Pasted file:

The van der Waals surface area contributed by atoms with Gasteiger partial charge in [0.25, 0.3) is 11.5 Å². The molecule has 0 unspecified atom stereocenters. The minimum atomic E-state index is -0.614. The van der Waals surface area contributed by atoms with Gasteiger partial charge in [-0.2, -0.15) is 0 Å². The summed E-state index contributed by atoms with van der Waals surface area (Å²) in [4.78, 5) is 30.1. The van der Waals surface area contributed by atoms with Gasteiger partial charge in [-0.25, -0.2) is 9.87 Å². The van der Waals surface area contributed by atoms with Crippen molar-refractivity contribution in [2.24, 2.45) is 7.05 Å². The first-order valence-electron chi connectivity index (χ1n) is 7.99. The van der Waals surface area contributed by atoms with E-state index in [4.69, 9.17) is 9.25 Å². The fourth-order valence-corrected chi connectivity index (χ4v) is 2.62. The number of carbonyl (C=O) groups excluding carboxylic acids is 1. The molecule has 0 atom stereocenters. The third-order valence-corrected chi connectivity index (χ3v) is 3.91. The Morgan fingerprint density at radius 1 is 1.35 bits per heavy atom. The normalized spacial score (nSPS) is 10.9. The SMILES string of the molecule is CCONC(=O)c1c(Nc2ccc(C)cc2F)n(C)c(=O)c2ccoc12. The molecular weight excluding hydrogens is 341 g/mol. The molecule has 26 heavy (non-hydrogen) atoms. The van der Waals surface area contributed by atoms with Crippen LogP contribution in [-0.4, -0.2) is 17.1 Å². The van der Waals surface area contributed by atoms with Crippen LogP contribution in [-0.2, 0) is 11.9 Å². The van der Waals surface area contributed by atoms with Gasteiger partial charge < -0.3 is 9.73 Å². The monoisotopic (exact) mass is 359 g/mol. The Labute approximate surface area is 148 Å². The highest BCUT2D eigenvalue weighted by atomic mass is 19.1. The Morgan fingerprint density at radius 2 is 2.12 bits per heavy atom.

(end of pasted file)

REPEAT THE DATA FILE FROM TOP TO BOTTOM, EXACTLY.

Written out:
The van der Waals surface area contributed by atoms with Gasteiger partial charge in [0.25, 0.3) is 11.5 Å². The molecule has 0 unspecified atom stereocenters. The minimum atomic E-state index is -0.614. The van der Waals surface area contributed by atoms with Gasteiger partial charge in [-0.2, -0.15) is 0 Å². The summed E-state index contributed by atoms with van der Waals surface area (Å²) in [4.78, 5) is 30.1. The van der Waals surface area contributed by atoms with Gasteiger partial charge in [-0.25, -0.2) is 9.87 Å². The van der Waals surface area contributed by atoms with Crippen molar-refractivity contribution in [2.24, 2.45) is 7.05 Å². The first-order valence-electron chi connectivity index (χ1n) is 7.99. The van der Waals surface area contributed by atoms with E-state index in [4.69, 9.17) is 9.25 Å². The fourth-order valence-corrected chi connectivity index (χ4v) is 2.62. The number of carbonyl (C=O) groups excluding carboxylic acids is 1. The molecule has 0 atom stereocenters. The third-order valence-corrected chi connectivity index (χ3v) is 3.91. The Morgan fingerprint density at radius 1 is 1.35 bits per heavy atom. The normalized spacial score (nSPS) is 10.9. The SMILES string of the molecule is CCONC(=O)c1c(Nc2ccc(C)cc2F)n(C)c(=O)c2ccoc12. The molecular weight excluding hydrogens is 341 g/mol. The molecule has 26 heavy (non-hydrogen) atoms. The van der Waals surface area contributed by atoms with Crippen LogP contribution in [-0.4, -0.2) is 17.1 Å². The van der Waals surface area contributed by atoms with Crippen LogP contribution in [-0.2, 0) is 11.9 Å². The van der Waals surface area contributed by atoms with Gasteiger partial charge < -0.3 is 9.73 Å². The monoisotopic (exact) mass is 359 g/mol. The Labute approximate surface area is 148 Å². The highest BCUT2D eigenvalue weighted by atomic mass is 19.1. The Morgan fingerprint density at radius 2 is 2.12 bits per heavy atom.